Today, IT technology may be one of the biggest enablers of supply chain efficiency. Organizations, then, are aware that finding or creating the right capabilities is central to business success.
When enterprises buy complicated IT infrastructure, whether it is hardware, software, systems or anything else associated with such infrastructure, they are faced with a major decision: whether to buy this thing from a vendor or build it themselves. It is important to make the correct decision, or else you might be setting up yourself for a disaster. Let’s consider the options by weighing the pros and cons of each approach.
Build it with your own team
This approach involves an IT team with the right skillset and expertise. A project manager, one that has a proven ability to deliver in this domain, would be a critical element well.
- This approach, properly managed, could achieve results at a lower cost.
- The availability of open source allows for further cost reduction.
- Integrations, if properly managed, could be done easily.
- All best practices that the industry segment needs won’t be available in your solution.
- A key employee leaving can present a major problem.
- Sustaining continuous improvement can be challenging.
- Staying on top of industry trends can be difficult.
- Homegrown apps often lack adherence to solid industry grade security standards.
- In this era of disruption, organizations will lack the nimbleness and agility to adapt to fast changing technology trends.
Buy it from an external vendor
Finding the right external option starts with clearly setting the mission and the priorities of the project, and developing a clear understanding of the problem that needs to be solved by the project. A formal project charter, which has been thoroughly reviewed by all stakeholders in business and IT, allows organizations to get beyond saying they need a new warehouse management system (WMS), logistics management system (LMS), or enterprise resource planning (ERP) solution. Further, an internal pilot will also help clearly define the desired end state. Next, the organization would need to engage a number of vendors solutions against the desired solution, then select and implement that solution.
- All the best practices are available in this solution.
- Organization is less dependant key internal employees.
- Talent is available in the market to support the system over time.
- External vendors have the ability to stay on top of industry trends.
- Even though you might build customizations, the vendor will continue moving the capabilities of the product forward.
- Solid support options available in case of a crisis.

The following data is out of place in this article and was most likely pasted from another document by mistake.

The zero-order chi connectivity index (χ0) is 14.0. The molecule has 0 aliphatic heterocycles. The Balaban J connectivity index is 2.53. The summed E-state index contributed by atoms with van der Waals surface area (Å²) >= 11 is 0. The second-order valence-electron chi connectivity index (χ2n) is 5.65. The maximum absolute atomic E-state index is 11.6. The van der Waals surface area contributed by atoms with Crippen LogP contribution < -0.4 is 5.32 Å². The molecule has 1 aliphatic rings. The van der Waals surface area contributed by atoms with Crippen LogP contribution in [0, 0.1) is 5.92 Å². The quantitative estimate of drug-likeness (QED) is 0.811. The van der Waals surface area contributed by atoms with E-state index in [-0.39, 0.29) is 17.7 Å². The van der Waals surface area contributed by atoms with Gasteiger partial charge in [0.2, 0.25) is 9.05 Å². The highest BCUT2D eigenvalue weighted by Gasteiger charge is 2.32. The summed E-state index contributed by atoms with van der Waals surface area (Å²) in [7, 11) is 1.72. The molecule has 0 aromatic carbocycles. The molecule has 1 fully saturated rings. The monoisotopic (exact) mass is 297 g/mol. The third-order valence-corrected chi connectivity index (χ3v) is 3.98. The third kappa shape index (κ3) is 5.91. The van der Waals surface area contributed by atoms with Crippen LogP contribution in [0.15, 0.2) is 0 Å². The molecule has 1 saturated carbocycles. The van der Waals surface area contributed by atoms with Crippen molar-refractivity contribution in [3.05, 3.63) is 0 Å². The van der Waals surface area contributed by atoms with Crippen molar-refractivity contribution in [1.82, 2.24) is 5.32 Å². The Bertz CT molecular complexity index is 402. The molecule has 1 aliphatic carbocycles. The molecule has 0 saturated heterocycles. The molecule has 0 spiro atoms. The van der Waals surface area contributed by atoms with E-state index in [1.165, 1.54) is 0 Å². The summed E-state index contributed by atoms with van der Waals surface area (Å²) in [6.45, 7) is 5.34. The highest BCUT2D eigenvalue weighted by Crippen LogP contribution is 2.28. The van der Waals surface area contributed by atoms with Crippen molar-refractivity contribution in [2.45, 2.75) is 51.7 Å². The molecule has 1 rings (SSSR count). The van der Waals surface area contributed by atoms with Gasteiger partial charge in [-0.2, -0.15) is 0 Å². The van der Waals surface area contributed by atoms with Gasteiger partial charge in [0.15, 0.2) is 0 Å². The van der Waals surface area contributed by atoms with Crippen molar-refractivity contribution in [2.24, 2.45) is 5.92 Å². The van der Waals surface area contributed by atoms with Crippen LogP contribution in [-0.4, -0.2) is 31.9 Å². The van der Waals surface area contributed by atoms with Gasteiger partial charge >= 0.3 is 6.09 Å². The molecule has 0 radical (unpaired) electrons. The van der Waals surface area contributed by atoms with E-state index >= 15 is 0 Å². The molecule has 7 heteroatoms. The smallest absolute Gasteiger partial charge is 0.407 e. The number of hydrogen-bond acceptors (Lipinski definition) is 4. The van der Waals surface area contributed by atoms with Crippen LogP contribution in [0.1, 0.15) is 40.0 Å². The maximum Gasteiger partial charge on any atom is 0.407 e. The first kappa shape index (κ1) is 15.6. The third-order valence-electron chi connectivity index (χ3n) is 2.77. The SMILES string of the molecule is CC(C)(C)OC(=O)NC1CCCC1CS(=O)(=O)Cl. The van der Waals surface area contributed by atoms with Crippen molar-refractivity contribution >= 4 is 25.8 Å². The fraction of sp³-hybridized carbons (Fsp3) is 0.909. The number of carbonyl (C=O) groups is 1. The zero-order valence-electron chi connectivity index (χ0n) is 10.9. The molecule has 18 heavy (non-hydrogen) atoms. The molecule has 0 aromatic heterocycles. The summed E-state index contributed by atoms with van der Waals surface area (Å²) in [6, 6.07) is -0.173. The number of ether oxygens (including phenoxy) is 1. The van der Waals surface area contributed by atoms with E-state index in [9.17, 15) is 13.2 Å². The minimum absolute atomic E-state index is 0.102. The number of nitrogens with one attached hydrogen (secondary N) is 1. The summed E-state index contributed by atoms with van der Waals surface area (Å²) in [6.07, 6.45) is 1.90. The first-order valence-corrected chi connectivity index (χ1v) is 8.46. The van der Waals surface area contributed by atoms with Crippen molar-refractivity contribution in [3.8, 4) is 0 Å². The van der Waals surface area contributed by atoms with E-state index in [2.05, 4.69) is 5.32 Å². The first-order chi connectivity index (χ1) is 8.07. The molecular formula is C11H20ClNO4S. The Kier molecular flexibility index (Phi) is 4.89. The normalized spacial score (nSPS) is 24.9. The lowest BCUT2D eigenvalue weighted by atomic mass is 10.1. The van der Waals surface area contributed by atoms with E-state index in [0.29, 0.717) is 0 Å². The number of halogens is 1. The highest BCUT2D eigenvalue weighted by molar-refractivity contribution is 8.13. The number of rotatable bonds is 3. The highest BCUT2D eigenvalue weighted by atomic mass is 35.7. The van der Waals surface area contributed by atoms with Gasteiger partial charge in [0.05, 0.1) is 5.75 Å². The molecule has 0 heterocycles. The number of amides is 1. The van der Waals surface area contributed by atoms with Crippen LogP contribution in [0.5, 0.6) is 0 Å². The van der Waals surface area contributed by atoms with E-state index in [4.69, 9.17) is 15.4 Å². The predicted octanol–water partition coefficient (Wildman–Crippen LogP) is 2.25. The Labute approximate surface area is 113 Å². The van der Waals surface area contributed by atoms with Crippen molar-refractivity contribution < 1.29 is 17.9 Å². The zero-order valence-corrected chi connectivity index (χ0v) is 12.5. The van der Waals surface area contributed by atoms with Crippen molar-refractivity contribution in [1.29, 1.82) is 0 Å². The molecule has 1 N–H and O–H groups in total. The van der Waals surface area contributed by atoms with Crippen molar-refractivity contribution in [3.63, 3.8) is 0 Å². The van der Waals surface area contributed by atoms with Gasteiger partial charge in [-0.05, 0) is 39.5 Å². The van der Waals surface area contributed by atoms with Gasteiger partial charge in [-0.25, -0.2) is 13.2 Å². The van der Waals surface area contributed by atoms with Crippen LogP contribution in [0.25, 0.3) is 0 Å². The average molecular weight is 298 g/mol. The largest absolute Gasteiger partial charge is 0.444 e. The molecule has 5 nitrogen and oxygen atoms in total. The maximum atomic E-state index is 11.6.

- Adoption of new technologies, such as cloud, becomes easier.
- External solution may be expensive in the short term.
- Integration to other systems might turn out to be complex.
The answer seems clear: We’ve hit a stage of technology where, most often, buying a solution is the right answer. Of course, there may be a moment when you need something out of the ordinary, or you need to keep it top secret and proprietary so making it yourself would appeal. Go ahead and name it if that’s the approach that is going to change the game and catapult you to a leadership position.
So what has been your experience? Have you every weighed out the make versus by decision? In the end, did you find you made the right decision? We’d love to hear your thoughts.
ABOUT THE AUTHOR
Puga Sankara is the co-founder of Smart Gladiator LLC. Smart Gladiator designs, builds, and delivers market-leading mobile technology for retailers, distributors, and 3PL service providers. So far, Smart Gladiator Wearables have been used to ship, receive, and scan more than 50 million boxes. Users love them for the lightweight, easy-to-use soft overlay keyboard and video chatting ability, data collection ability etc. Puga is a supply chain technology professional with more than 17 years of experience in deploying capabilities in the logistics and supply chain domain. His prior roles involved managing complicated mission-critical programs driving revenue numbers, rolling out a multitude of capabilities involving more than a dozen systems, and managing a team of 30 to 50 personnel across multiple disciplines and departments in large corporations such as Hewlett Packard. He has deployed WMS for more than 30 distribution centers in his role as a senior manager with Manhattan Associates. He has also performed process analysis walk-throughs for more than 50 distribution centers for WMS process design and performance analysis review, optimizing processes for better productivity and visibility through the supply chain. Size of these DCs varied from 150,000 to 1.2 million SQFT. Puga Sankara has an MBA from Georgia Tech. He can be reached at firstname.lastname@example.org or visit the company at www.smartgladiator.com. Also follow him at www.pugasankara.com.